This solid, value-priced charger is wider than some other models. We found it easy to install and use. It has a handy hook for the relatively short 18-foot cable. This Blink has the ability to delay the start of charging in a direct, intuitive way by simply pressing a button on the control panel. It resumes charging automatically after a power outage. It charges at 30 amps; most non-Tesla EVs won’t benefit from a higher amperage because they can’t funnel a higher current.

The Other Chargers
Presented in alphabetical order.

ClipperCreek HCS-40/HCS-40P
Price: $565/$589

Cord Length: 25 Feet

Resume Charging: Yes

Where to Buy HCS-40: Amazon, ClipperCreek

Where to Buy HCS-40P: Amazon, ClipperCreek

ClipperCreek has been in the EVSE business from the start of the electric-car revolution. These two similar units differ in how they're hooked up. The HSC-40 needs to be hardwired; the HCS-40P simply plugs into a 240-volt outlet. (Note that the HCS-40P’s power supply cord is short.) These sturdy, weatherproof units are larger than most other EVSEs, and they have a long 25-foot charge cable. There's no app associated with them and no ability to delay charging.

Evo Charge

Price: $479

Cord Length: 18 Feet

Resume Charging: Yes

Where to Buy: Amazon (18 ft.), Amazon (25 ft.)

The chief appeal of the Evo Charge is its compact size, which can be an advantage with tight installation spots. It's slim on features and has a couple shortcomings, namely a short 18-foot charge cable and an odd holster for the coupler. This rotates upward and requires an awkward angle to dock the coupler when unplugging the vehicle, and it seems fragile. The Evo has no associated app nor the ability to delay charging.

Siemens US2
Price: $412

Cord Length: 20 Feet

ResumeE Charging: Yes

Where to Buy:
Amazon, Home Depot

The Siemens US2 is a wide unit, which may limit where it can be installed, and it has a rather short 20-foot cable. The control panel has a few cryptically labeled rubberized buttons. The model does have the ability to easily delay charging (2, 4, or 6 hours) to take advantage of lower rates during off-peak charging.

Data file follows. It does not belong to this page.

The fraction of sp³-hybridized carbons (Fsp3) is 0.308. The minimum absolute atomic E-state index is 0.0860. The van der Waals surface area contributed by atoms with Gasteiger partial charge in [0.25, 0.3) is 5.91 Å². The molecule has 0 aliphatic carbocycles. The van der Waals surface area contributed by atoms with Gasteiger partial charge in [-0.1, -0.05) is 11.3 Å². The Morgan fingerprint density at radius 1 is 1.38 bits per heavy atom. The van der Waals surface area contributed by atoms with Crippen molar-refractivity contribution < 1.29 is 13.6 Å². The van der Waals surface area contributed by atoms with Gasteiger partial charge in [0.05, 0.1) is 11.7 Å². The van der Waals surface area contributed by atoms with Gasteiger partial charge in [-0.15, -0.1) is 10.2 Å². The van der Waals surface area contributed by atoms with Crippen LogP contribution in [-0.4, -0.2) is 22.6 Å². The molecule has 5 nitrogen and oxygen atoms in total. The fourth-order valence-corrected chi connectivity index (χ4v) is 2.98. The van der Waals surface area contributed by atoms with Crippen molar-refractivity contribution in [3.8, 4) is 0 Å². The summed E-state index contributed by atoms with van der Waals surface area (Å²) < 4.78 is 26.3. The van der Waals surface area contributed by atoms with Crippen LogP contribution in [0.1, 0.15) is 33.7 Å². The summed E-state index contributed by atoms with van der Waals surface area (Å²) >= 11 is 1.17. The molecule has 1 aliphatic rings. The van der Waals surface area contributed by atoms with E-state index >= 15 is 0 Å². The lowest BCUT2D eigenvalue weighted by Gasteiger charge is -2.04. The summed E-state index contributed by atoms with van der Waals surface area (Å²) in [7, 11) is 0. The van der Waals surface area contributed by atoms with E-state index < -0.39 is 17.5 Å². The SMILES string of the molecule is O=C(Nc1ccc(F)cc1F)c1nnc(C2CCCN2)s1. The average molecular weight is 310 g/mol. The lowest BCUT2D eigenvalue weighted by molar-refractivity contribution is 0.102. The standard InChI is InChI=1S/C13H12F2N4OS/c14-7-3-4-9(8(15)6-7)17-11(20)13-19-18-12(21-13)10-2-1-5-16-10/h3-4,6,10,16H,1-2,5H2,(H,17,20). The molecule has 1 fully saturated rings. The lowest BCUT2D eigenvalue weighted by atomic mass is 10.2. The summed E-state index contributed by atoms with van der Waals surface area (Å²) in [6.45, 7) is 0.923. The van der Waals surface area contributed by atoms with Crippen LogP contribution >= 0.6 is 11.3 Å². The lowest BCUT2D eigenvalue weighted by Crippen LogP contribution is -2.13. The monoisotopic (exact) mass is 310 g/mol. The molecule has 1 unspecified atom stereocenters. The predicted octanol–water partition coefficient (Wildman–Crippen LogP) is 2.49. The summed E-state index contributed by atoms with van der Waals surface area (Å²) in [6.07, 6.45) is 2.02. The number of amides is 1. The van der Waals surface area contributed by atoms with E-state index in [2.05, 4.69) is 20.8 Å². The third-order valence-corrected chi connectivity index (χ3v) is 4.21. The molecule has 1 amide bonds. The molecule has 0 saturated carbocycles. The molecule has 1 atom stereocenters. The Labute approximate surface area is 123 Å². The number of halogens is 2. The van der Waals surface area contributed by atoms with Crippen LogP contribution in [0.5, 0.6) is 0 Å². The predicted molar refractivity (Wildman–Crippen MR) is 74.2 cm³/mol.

Tesla Mobile Charger Gen 2
Price: $275

Cord Length: 20 Feet

Resume Charging: Yes

Where to Buy:
Tesla

Tesla cars come with a Mobile Charger to enable them to recharge from any 120-volt outlet. It's common for Tesla owners to buy an additional one to keep mounted at home because it's a low-cost alternative to the hardwired Tesla Wall Connector ($500 plus installation). It comes with an interchangeable plug that’s compatible with a 240-volt NEMA 6-50 or NEMA 14-50 outlet. The Mobile Charger is limited to a maximum of 32 amps, which provides 14 miles of range per hour of charging. It comes with just a 20-foot cable, and there's no hook to hang the charge cable. There's an adaptor available for $200 that allows Tesla chargers to connect to cars from other brands.

Tesla owners can try living with just a Mobile Charger by using the one that comes with their car. Those who routinely drive over 100 miles a day and don't want to use a public Tesla Supercharger may find the investment in a Wall Connector ($500) to be worthwhile. (The Wall Connector can be installed on a 48-amp circuit and pumps out 44 miles of range per hour.)

How to Choose the Right Charger
When shopping for an EVSE, consider the following: